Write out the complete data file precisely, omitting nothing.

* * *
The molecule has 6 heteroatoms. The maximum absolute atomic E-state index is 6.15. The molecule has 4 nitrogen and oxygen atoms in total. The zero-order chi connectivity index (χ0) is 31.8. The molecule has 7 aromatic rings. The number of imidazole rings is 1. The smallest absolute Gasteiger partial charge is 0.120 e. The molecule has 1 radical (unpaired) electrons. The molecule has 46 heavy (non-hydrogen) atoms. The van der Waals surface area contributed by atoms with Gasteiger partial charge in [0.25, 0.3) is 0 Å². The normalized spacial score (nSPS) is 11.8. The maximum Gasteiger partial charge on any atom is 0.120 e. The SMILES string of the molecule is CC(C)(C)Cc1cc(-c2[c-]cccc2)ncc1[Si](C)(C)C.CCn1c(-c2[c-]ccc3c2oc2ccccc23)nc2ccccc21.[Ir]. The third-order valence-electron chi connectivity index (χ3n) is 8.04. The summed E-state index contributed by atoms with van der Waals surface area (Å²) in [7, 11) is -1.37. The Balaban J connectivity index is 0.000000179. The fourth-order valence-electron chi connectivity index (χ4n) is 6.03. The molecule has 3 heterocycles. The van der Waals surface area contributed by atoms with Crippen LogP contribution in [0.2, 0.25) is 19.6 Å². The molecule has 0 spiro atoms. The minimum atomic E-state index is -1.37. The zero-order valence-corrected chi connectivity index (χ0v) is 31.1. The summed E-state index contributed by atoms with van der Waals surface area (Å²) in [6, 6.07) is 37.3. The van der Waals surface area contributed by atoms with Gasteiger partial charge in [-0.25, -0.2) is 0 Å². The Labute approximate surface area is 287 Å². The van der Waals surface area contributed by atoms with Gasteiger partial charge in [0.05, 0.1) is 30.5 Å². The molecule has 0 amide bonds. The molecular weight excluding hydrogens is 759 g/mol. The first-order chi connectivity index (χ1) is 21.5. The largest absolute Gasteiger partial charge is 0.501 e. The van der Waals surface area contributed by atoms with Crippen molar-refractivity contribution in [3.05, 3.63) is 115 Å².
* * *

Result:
The molecule has 6 heteroatoms. The maximum absolute atomic E-state index is 6.15. The molecule has 4 nitrogen and oxygen atoms in total. The zero-order chi connectivity index (χ0) is 31.8. The molecule has 7 aromatic rings. The number of imidazole rings is 1. The smallest absolute Gasteiger partial charge is 0.120 e. The molecule has 1 radical (unpaired) electrons. The molecule has 46 heavy (non-hydrogen) atoms. The van der Waals surface area contributed by atoms with Gasteiger partial charge in [0.25, 0.3) is 0 Å². The normalized spacial score (nSPS) is 11.8. The maximum Gasteiger partial charge on any atom is 0.120 e. The SMILES string of the molecule is CC(C)(C)Cc1cc(-c2[c-]cccc2)ncc1[Si](C)(C)C.CCn1c(-c2[c-]ccc3c2oc2ccccc23)nc2ccccc21.[Ir]. The third-order valence-electron chi connectivity index (χ3n) is 8.04. The summed E-state index contributed by atoms with van der Waals surface area (Å²) in [7, 11) is -1.37. The Balaban J connectivity index is 0.000000179. The fourth-order valence-electron chi connectivity index (χ4n) is 6.03. The molecule has 3 heterocycles. The van der Waals surface area contributed by atoms with Crippen LogP contribution in [0.2, 0.25) is 19.6 Å². The molecule has 0 spiro atoms. The minimum atomic E-state index is -1.37. The zero-order valence-corrected chi connectivity index (χ0v) is 31.1. The summed E-state index contributed by atoms with van der Waals surface area (Å²) in [6, 6.07) is 37.3. The van der Waals surface area contributed by atoms with Gasteiger partial charge in [-0.25, -0.2) is 0 Å². The Labute approximate surface area is 287 Å². The van der Waals surface area contributed by atoms with Gasteiger partial charge in [0.05, 0.1) is 30.5 Å². The molecule has 0 amide bonds. The molecular weight excluding hydrogens is 759 g/mol. The first-order chi connectivity index (χ1) is 21.5. The largest absolute Gasteiger partial charge is 0.501 e. The van der Waals surface area contributed by atoms with Crippen molar-refractivity contribution in [3.05, 3.63) is 115 Å².